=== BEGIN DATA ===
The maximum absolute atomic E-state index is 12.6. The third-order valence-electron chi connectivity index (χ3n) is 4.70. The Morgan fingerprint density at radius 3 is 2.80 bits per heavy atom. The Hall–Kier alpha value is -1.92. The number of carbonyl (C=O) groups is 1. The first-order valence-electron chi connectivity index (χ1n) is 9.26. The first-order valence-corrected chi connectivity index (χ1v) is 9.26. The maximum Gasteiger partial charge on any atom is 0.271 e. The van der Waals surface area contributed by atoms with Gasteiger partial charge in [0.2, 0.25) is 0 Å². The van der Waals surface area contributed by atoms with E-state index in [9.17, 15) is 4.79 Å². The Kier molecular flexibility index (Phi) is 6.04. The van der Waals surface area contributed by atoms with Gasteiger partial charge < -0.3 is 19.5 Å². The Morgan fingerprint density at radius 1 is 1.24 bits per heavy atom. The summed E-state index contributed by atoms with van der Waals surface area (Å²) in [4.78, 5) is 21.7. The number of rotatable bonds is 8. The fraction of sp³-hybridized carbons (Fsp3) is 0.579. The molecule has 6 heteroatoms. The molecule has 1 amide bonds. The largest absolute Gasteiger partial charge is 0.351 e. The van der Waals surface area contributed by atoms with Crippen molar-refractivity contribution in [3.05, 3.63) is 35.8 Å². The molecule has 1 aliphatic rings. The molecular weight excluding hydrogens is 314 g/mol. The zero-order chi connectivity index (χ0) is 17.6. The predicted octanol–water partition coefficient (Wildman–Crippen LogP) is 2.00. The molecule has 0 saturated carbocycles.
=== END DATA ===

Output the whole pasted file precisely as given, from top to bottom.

The maximum absolute atomic E-state index is 12.6. The third-order valence-electron chi connectivity index (χ3n) is 4.70. The Morgan fingerprint density at radius 3 is 2.80 bits per heavy atom. The Hall–Kier alpha value is -1.92. The number of carbonyl (C=O) groups is 1. The first-order valence-electron chi connectivity index (χ1n) is 9.26. The first-order valence-corrected chi connectivity index (χ1v) is 9.26. The maximum Gasteiger partial charge on any atom is 0.271 e. The van der Waals surface area contributed by atoms with Gasteiger partial charge in [0.2, 0.25) is 0 Å². The van der Waals surface area contributed by atoms with E-state index in [9.17, 15) is 4.79 Å². The Kier molecular flexibility index (Phi) is 6.04. The van der Waals surface area contributed by atoms with Gasteiger partial charge < -0.3 is 19.5 Å². The Morgan fingerprint density at radius 1 is 1.24 bits per heavy atom. The summed E-state index contributed by atoms with van der Waals surface area (Å²) in [4.78, 5) is 21.7. The number of rotatable bonds is 8. The fraction of sp³-hybridized carbons (Fsp3) is 0.579. The molecule has 6 heteroatoms. The molecule has 1 amide bonds. The largest absolute Gasteiger partial charge is 0.351 e. The van der Waals surface area contributed by atoms with Crippen molar-refractivity contribution in [3.05, 3.63) is 35.8 Å². The molecule has 1 aliphatic rings. The molecular weight excluding hydrogens is 314 g/mol. The zero-order chi connectivity index (χ0) is 17.6. The predicted octanol–water partition coefficient (Wildman–Crippen LogP) is 2.00. The molecule has 0 saturated carbocycles.